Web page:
Silva – Not the same Silva as in the United States, this Silva (from Sweden) had some innovative new headlamps that got a lot of attention: Trail Runner and Trail Runner Plus, and the X-Trail and X-Trail Plus. An extra-wide head band slips through a more rectangular light base that is soft on the backside. The vision is for a light that is wider and not round with its rectangular, lightweight lamp system. The two AA battery pack on the Trail Runner is small and nestles into the back of the head -- total weight with battery pack is 135 grams (4 ¾ ounces). The Trail Runner Plus has an external battery pack for four AA batteries which you can carry on your waist or in a pocket. The on-off switch is what the company calls glove-compatible with a rubberized button for easier control. The X-Trail has the same design concept but is a slightly beefier version with the X-Trail Plus having a Lithium Ion battery pack for longer and rechargeable power. Prices range from EUR 60 to 200. www.silva.se

Vaude – A continuing huge supporter (and one of the founders) of the OutDoor show, Vaude always launches so many products and wins so many awards, it’s hard to keep track. One of its two gold medals in the OutDoor Award competition was for the Scutum Ultralight tent, which weighs in at a mere 1,000 grams (2.2 pounds), pretty tiny for a true two-person tent with double-wall construction (MSRP EUR 380). Part of the weight savings comes from a single pole construction and the roominess is partly due to an asymmetrical design. www.vaude.com

X-Bionic – The company behind X-Socks created quite a stir with its ad campaign that initially read, “Wool is not smart.” It was modified slightly to read “Wool alone is not smart,” since really the company was not putting down wool as a fiber – since it was introducing a line called Apani at the show -- but was putting down not only the use of pure wool but also wool garments that lacked the waffle-like 3D knitting system it uses. A brochure in bright canary yellow read “WOOL IS DEAD!” and, inside it’s tri-fold welcomed you to the “funeral” at OutDoor. Inside, a photo of a sheep upside down frozen inside a block of ice with the caption, “sheep sweats – sheep dead.” The pitch was that humans need more than just a layer of wool since we sweat and we need to evaporate the sweat. “…Sheep don’t sweat. If they did, sheep would simply freeze to death in winter after running from a wolf.” All that was entertaining, attention-getting and got people talking… which is what a good ad campaign does. All that aside, the Apani line is 99 percent wool but uses the 3D knit structure of other X-Bionic garments. Inexpensive? Of course not. We’re talking EUR 100-150 for most shirts and tights. The garments are expected to be at retail for holiday 2009. In other news, the company also delivered jackets, headbands, pants and hats, expanding slowly and now nearly completely into a full line of “X” clothing. www.x-bionic.com or www.apani-life.com (where you can see some of the campaign)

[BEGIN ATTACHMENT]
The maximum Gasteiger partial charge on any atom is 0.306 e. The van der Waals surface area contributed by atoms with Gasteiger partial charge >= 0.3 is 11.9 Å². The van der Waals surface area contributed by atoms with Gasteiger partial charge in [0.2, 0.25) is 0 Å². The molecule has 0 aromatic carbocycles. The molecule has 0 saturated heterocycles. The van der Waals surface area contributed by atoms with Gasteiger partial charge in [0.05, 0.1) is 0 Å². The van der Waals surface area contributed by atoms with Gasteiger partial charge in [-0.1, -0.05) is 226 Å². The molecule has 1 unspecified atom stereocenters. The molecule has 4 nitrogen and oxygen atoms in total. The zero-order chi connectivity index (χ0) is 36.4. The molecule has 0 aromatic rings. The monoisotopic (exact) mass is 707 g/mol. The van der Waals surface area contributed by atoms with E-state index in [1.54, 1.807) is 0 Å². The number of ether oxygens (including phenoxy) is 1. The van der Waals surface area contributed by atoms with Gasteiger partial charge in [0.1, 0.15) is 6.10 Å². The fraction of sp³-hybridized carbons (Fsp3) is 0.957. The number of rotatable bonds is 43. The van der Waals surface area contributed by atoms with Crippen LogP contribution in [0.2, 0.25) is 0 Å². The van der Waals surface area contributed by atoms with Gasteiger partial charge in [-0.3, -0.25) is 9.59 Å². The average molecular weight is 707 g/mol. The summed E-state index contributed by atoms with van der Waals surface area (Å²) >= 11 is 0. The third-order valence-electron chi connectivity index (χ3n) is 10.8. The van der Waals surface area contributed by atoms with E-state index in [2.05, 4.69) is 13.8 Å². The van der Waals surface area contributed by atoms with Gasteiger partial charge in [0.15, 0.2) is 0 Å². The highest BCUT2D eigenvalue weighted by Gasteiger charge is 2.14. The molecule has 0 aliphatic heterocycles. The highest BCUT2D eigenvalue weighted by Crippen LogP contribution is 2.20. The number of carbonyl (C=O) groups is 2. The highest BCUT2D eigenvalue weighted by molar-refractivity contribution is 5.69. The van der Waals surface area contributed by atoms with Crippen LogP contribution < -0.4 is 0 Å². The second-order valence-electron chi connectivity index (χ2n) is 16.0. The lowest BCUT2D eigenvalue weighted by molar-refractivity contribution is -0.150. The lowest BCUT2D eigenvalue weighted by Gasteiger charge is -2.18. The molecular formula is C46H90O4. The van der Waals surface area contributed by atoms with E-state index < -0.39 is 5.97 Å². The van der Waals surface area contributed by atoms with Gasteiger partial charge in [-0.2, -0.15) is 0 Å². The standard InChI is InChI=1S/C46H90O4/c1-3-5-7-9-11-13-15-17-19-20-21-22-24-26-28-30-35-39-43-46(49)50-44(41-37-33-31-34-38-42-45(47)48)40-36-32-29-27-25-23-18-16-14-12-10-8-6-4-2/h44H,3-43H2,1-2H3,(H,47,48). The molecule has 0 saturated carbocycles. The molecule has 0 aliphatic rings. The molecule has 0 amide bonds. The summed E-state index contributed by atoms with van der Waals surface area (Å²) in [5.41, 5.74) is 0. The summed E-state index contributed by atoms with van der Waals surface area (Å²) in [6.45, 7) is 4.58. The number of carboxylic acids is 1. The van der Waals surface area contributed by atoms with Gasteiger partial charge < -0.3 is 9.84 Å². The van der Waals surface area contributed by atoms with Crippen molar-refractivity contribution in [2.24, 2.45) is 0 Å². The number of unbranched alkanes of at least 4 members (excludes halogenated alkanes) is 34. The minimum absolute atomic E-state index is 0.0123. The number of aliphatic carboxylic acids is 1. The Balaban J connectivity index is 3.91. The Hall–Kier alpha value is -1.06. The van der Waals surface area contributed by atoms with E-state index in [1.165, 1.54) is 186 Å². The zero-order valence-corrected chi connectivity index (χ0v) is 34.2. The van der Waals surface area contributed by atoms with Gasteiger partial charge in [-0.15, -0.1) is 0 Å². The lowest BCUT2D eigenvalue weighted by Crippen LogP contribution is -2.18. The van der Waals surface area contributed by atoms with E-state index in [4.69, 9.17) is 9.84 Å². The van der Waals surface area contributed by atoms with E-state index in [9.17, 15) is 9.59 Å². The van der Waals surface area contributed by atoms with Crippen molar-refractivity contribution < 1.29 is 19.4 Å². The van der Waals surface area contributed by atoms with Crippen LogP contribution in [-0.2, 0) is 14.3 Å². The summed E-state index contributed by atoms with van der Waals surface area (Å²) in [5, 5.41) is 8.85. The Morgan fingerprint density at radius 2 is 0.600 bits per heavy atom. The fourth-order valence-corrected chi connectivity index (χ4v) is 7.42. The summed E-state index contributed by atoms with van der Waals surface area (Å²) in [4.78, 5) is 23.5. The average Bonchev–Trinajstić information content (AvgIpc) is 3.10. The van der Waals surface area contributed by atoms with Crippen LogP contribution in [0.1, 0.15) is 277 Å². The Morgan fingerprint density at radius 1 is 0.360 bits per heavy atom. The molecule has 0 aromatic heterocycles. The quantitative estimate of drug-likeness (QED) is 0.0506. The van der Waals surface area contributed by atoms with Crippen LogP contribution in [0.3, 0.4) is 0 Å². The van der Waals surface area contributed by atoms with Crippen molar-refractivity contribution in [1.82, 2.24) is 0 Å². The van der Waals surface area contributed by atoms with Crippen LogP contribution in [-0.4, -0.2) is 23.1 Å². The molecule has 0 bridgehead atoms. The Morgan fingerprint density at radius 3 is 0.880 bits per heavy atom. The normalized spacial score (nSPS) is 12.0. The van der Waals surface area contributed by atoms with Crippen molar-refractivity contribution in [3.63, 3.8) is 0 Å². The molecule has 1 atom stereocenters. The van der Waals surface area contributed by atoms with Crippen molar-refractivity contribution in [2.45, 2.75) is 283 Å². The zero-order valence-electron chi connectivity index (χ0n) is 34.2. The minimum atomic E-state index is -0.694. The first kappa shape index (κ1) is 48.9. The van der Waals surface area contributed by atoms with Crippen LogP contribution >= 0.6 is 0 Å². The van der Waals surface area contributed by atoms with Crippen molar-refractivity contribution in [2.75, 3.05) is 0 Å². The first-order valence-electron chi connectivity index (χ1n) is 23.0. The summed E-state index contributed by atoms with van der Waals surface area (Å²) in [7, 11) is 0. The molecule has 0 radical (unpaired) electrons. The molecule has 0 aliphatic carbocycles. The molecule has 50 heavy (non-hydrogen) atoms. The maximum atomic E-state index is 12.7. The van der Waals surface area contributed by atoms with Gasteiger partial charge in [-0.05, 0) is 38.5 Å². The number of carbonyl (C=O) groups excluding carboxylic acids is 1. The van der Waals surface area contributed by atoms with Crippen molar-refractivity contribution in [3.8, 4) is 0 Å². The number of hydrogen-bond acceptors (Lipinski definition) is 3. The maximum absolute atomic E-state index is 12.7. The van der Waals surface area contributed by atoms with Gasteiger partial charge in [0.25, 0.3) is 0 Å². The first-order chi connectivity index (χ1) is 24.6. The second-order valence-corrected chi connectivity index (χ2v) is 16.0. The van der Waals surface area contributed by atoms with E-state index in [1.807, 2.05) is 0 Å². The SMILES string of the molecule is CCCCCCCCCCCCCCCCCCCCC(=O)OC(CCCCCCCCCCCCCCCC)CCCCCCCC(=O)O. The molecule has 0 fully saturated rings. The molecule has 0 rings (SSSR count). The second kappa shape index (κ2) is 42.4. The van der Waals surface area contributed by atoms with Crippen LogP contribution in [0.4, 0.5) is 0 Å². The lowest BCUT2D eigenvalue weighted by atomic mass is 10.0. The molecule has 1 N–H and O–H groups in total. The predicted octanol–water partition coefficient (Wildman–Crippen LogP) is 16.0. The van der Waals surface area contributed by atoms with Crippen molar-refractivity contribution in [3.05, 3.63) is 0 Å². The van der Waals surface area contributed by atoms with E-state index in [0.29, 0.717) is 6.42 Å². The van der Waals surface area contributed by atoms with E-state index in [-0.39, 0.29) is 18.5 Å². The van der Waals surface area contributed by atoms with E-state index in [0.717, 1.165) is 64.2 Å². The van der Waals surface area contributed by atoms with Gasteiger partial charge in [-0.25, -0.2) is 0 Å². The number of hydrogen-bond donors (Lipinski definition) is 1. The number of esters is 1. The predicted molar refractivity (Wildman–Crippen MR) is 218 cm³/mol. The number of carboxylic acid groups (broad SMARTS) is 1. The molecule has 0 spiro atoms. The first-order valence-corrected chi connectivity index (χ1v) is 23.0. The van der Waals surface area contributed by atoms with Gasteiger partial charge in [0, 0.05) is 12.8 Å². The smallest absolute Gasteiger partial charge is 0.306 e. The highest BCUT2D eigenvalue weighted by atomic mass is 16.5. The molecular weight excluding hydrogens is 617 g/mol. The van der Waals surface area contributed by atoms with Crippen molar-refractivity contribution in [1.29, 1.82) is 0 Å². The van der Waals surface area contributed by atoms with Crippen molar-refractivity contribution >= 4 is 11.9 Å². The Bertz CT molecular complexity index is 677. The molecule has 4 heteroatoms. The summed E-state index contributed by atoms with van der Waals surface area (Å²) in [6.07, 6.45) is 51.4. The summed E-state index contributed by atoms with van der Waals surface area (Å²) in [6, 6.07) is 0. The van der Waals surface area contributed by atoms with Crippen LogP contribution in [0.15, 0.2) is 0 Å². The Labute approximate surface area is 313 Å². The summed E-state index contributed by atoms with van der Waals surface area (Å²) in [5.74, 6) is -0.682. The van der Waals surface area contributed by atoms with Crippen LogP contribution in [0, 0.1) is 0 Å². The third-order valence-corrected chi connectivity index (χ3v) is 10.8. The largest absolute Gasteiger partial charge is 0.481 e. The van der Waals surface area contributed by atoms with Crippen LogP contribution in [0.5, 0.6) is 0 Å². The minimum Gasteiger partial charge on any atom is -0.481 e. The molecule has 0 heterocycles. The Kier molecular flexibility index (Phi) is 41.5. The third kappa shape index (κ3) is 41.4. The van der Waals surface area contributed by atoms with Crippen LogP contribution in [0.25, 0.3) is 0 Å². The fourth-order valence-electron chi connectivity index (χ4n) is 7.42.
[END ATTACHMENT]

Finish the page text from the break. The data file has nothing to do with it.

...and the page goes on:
On the heels of both red wine powder (click here to read that SNEWS mention in a 2005 story) and a cheeseburger in a can (click here to see a 2007 SNEWS story), Trek ‘n Eat (formerly Trekking Mahlzeiten out of Switzerland and a Katadyn-owned brand there), has come out with …. drum roll please… powdered beer. Well, OK, because of purity laws in Germany, they can’t really call it beer, so the label really reads “drink power with beer flavor,” which raises the interest to an entirely new level. We had Toni Brandi, head of sales, serve us up a foamy glass. Looks good, great color, nice head of foam… then we sipped it…. OK, so maybe we weren’t desperately-seeking-beer in the backwoods but ohmigoodness bleeech! At 5 percent alcohol, though, you can get drunk on it, Brandi promised, downing his glass. MSRP EUR 5 for one pouch of power and it will be available in European markets in January. The red wine powder? No more. Sigh. The cheeseburger? “It sells!” Brandi said. He promised more interesting items at future shows. www.trekneat.com

--Therese Iknoian